American air forces pounded Iwo in the longest sustained aerial offensive of the war.
"No other island received as much preliminary pounding as did Iwo Jima."
. . . Admiral Nimitz, CINPAC
Incredibly, this ferocious bombardment had little effect. Hardly any of the Japanese underground fortresses were touched.
Twenty-one thousand defenders of Japanese soil, burrowed in the volcanic rock of Iwo Jima, anxiously awaited the American invaders.
The Japanese strategy was unique for three reasons:
1. The Japanese didn't fight above ground. They fought the battle entirely from beneath the ground. They dug 1,500 rooms into the rock. These were connected with 16 miles of tunnels.
2. Japanese strategy called for "no Japanese survivors." They planned not to survive.
3. Japanese strategy was for each soldier to kill 10 Americans before they themselves are killed.
In Tokyo months before the invasion, General Kuribayashi had been told "if America's casualties are high enough, Washington will think twice before launching an another invasion against Japanese territory."
The Japanese strategy of "no Japanese survivors" is heroic Japanese stance is commonly glorified in Japanese historical novels, plays and movies. It touches at the heart of the Japanese sense of sacrifice of the individual for the greater good.
"You must not expect my survival," General Kuribayashi wrote to his wife long before the invasion came.
Historians described U.S. forces' attack against the Japanese defense as "throwing human flesh against reinforced concrete."
There were no front lines. The Marines were above ground and the Japanese were below them underground. The Marines rarely saw an alive Japanese soldier. The Japanese could see the Marines perfectly.
With the landing area secure, more Marines and heavy equipment came ashore and the invasion proceeded north to capture the airfields and the remainder of the island. With their customary bravery, most Japanese soldiers fought to the death. Of the 21,000 defenders, only 1,000 were taken prisoner.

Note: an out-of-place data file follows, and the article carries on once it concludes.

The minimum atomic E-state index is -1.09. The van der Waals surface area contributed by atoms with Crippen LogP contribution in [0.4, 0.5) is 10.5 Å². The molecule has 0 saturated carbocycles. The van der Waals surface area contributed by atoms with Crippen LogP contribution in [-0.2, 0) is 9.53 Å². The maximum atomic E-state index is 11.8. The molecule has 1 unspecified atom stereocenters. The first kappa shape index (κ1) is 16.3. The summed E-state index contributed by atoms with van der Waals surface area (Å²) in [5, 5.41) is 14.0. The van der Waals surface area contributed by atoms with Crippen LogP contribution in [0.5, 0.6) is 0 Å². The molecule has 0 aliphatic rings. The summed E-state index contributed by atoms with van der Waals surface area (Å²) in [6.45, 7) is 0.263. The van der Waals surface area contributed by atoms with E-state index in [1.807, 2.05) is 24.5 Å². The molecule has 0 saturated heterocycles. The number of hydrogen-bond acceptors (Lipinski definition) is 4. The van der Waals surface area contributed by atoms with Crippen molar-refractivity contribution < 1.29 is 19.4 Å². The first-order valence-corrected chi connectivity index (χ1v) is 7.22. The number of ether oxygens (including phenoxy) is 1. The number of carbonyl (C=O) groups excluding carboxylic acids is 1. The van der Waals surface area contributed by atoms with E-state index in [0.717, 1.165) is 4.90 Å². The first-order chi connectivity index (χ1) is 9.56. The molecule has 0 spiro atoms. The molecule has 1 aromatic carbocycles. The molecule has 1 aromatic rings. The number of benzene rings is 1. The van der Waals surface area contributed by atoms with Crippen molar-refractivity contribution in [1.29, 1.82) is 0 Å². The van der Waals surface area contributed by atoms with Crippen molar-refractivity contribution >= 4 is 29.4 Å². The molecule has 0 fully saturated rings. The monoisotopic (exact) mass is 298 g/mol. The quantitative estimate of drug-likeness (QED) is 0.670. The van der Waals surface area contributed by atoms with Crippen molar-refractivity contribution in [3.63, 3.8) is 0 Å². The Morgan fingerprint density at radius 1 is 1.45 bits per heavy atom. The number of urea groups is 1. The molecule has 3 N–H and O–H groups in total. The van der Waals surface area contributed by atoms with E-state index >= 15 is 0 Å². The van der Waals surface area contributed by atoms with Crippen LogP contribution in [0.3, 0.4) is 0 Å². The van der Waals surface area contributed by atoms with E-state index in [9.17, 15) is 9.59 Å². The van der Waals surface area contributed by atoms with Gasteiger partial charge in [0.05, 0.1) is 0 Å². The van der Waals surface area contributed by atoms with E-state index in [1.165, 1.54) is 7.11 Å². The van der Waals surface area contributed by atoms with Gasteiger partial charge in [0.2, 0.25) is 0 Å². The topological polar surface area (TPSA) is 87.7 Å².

The Allied forces suffered 25,000 casualties, with nearly 7,000 dead. Over 1/4 of the Medals of Honor awarded to marines in World War II were given for conduct in the invasion of Iwo Jima.
Dan van der Vat commented about the operation:
"If the capture of Iwo Jima was necessary, some Americans surely had to suffer and die. But casualties need not have amounted to 30 percent among the landing forces, to no less than 75 percent in the infantry units of the Fourth and Fifth Marine divisions, to 4,900 killed on the island, and 1,900 missing or deceased later from wounds, and to 19,200 wounded American survivors."
In sum, Iwo Jima saw the only major battle in the entire Pacific Campaign where American casualties surpassed the Japanese dead. All the lives lost, on both sides of the battle, for ten square miles; for that very reason, Admiral Richmond Turner was criticized by American press for wasting the lives of his men. However, by war's end, Iwo Jima sure appeared to have saved many Americans, too. 2,400 B-29 landings took place at Iwo Jima, many were under emergency conditions that might otherwise meant a crash at sea.
Tags: World, war, 2, Japan, empire, axis, USA, marines, naval, fleet, invasion, conflict, volcanic, ash, allies, napalm, flamethrowers, bombardment, truth, b29
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